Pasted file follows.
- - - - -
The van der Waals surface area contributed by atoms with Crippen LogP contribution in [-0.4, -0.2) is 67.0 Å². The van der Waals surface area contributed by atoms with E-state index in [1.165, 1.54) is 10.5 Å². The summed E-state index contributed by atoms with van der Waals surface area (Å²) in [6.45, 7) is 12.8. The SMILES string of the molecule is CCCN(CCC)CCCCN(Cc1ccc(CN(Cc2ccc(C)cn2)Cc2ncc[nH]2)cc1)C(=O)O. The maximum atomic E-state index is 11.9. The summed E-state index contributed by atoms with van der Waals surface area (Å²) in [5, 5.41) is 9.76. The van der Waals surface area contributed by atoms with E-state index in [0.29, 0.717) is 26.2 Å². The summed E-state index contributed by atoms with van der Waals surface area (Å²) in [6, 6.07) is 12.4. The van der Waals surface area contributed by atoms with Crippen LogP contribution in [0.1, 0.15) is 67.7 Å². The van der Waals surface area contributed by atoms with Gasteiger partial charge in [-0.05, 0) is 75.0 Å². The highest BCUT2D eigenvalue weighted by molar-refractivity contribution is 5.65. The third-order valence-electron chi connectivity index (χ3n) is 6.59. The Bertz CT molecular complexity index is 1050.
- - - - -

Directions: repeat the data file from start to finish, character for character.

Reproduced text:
The van der Waals surface area contributed by atoms with Crippen LogP contribution in [-0.4, -0.2) is 67.0 Å². The van der Waals surface area contributed by atoms with E-state index in [1.165, 1.54) is 10.5 Å². The summed E-state index contributed by atoms with van der Waals surface area (Å²) in [6.45, 7) is 12.8. The SMILES string of the molecule is CCCN(CCC)CCCCN(Cc1ccc(CN(Cc2ccc(C)cn2)Cc2ncc[nH]2)cc1)C(=O)O. The maximum atomic E-state index is 11.9. The summed E-state index contributed by atoms with van der Waals surface area (Å²) in [5, 5.41) is 9.76. The van der Waals surface area contributed by atoms with E-state index in [0.29, 0.717) is 26.2 Å². The summed E-state index contributed by atoms with van der Waals surface area (Å²) in [6, 6.07) is 12.4. The van der Waals surface area contributed by atoms with Crippen LogP contribution in [0.1, 0.15) is 67.7 Å². The van der Waals surface area contributed by atoms with Gasteiger partial charge in [-0.05, 0) is 75.0 Å². The highest BCUT2D eigenvalue weighted by molar-refractivity contribution is 5.65. The third-order valence-electron chi connectivity index (χ3n) is 6.59. The Bertz CT molecular complexity index is 1050.